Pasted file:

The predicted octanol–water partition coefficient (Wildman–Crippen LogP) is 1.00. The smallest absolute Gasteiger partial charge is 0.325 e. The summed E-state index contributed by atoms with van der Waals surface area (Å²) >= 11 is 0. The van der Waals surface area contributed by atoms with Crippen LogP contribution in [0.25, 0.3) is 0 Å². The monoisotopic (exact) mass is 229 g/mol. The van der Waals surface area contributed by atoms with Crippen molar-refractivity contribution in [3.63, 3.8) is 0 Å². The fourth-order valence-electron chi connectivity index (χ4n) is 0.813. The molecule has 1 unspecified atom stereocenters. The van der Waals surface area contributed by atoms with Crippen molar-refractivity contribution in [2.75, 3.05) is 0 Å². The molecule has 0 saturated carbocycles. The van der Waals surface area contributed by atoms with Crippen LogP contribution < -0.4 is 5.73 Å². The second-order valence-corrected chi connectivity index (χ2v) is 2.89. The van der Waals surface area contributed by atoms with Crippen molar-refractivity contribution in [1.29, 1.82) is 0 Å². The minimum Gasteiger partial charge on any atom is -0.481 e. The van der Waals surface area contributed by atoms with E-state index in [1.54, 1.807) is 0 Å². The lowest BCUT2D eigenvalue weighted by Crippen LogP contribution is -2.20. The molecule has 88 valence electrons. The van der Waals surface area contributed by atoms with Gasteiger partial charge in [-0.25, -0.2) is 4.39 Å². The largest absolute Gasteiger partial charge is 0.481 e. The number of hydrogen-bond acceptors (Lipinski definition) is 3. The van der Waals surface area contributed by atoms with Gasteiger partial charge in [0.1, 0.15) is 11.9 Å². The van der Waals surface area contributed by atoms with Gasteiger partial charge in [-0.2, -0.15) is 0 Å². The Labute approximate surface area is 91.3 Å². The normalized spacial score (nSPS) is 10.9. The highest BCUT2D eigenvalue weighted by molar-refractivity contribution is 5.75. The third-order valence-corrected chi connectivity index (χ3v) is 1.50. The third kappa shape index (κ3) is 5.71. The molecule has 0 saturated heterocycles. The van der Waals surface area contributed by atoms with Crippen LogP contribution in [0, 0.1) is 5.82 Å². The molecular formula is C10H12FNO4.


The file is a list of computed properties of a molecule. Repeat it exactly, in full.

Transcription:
The predicted octanol–water partition coefficient (Wildman–Crippen LogP) is 1.00. The smallest absolute Gasteiger partial charge is 0.325 e. The summed E-state index contributed by atoms with van der Waals surface area (Å²) >= 11 is 0. The van der Waals surface area contributed by atoms with Crippen LogP contribution in [0.25, 0.3) is 0 Å². The monoisotopic (exact) mass is 229 g/mol. The van der Waals surface area contributed by atoms with Crippen molar-refractivity contribution in [3.63, 3.8) is 0 Å². The fourth-order valence-electron chi connectivity index (χ4n) is 0.813. The molecule has 1 unspecified atom stereocenters. The van der Waals surface area contributed by atoms with Crippen molar-refractivity contribution in [2.75, 3.05) is 0 Å². The molecule has 0 saturated carbocycles. The van der Waals surface area contributed by atoms with Crippen LogP contribution < -0.4 is 5.73 Å². The second-order valence-corrected chi connectivity index (χ2v) is 2.89. The van der Waals surface area contributed by atoms with Crippen molar-refractivity contribution in [1.29, 1.82) is 0 Å². The minimum Gasteiger partial charge on any atom is -0.481 e. The van der Waals surface area contributed by atoms with E-state index in [1.54, 1.807) is 0 Å². The lowest BCUT2D eigenvalue weighted by Crippen LogP contribution is -2.20. The molecule has 88 valence electrons. The van der Waals surface area contributed by atoms with Gasteiger partial charge in [-0.25, -0.2) is 4.39 Å². The largest absolute Gasteiger partial charge is 0.481 e. The number of hydrogen-bond acceptors (Lipinski definition) is 3. The van der Waals surface area contributed by atoms with Gasteiger partial charge in [0.1, 0.15) is 11.9 Å². The van der Waals surface area contributed by atoms with Gasteiger partial charge in [-0.2, -0.15) is 0 Å². The Labute approximate surface area is 91.3 Å². The normalized spacial score (nSPS) is 10.9. The highest BCUT2D eigenvalue weighted by molar-refractivity contribution is 5.75. The third-order valence-corrected chi connectivity index (χ3v) is 1.50. The third kappa shape index (κ3) is 5.71. The molecule has 0 saturated heterocycles. The van der Waals surface area contributed by atoms with Crippen LogP contribution in [0, 0.1) is 5.82 Å². The molecular formula is C10H12FNO4.